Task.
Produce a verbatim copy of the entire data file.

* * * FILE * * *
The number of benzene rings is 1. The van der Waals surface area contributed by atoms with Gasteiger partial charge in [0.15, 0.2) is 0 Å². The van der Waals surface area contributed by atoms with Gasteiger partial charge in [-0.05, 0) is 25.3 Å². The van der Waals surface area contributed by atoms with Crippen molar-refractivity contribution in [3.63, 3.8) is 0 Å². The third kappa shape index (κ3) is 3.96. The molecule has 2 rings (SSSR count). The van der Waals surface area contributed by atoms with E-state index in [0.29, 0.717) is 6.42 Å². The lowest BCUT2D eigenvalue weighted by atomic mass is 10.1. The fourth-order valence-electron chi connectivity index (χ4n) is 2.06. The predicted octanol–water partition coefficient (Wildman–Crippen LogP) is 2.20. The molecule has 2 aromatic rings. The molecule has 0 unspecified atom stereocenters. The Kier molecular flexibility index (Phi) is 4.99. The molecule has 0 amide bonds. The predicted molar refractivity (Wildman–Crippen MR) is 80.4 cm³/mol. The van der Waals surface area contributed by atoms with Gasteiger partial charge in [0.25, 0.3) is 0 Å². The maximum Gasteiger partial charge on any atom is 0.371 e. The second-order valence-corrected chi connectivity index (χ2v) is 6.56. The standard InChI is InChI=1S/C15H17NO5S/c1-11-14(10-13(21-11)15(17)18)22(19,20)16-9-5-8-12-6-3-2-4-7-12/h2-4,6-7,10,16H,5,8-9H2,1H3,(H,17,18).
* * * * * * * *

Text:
The number of benzene rings is 1. The van der Waals surface area contributed by atoms with Gasteiger partial charge in [0.15, 0.2) is 0 Å². The van der Waals surface area contributed by atoms with Gasteiger partial charge in [-0.05, 0) is 25.3 Å². The van der Waals surface area contributed by atoms with Crippen molar-refractivity contribution in [3.63, 3.8) is 0 Å². The third kappa shape index (κ3) is 3.96. The molecule has 2 rings (SSSR count). The van der Waals surface area contributed by atoms with E-state index in [0.29, 0.717) is 6.42 Å². The lowest BCUT2D eigenvalue weighted by atomic mass is 10.1. The fourth-order valence-electron chi connectivity index (χ4n) is 2.06. The predicted octanol–water partition coefficient (Wildman–Crippen LogP) is 2.20. The molecule has 2 aromatic rings. The molecule has 0 unspecified atom stereocenters. The Kier molecular flexibility index (Phi) is 4.99. The molecule has 0 amide bonds. The predicted molar refractivity (Wildman–Crippen MR) is 80.4 cm³/mol. The van der Waals surface area contributed by atoms with Gasteiger partial charge in [0.25, 0.3) is 0 Å². The maximum Gasteiger partial charge on any atom is 0.371 e. The second-order valence-corrected chi connectivity index (χ2v) is 6.56. The standard InChI is InChI=1S/C15H17NO5S/c1-11-14(10-13(21-11)15(17)18)22(19,20)16-9-5-8-12-6-3-2-4-7-12/h2-4,6-7,10,16H,5,8-9H2,1H3,(H,17,18).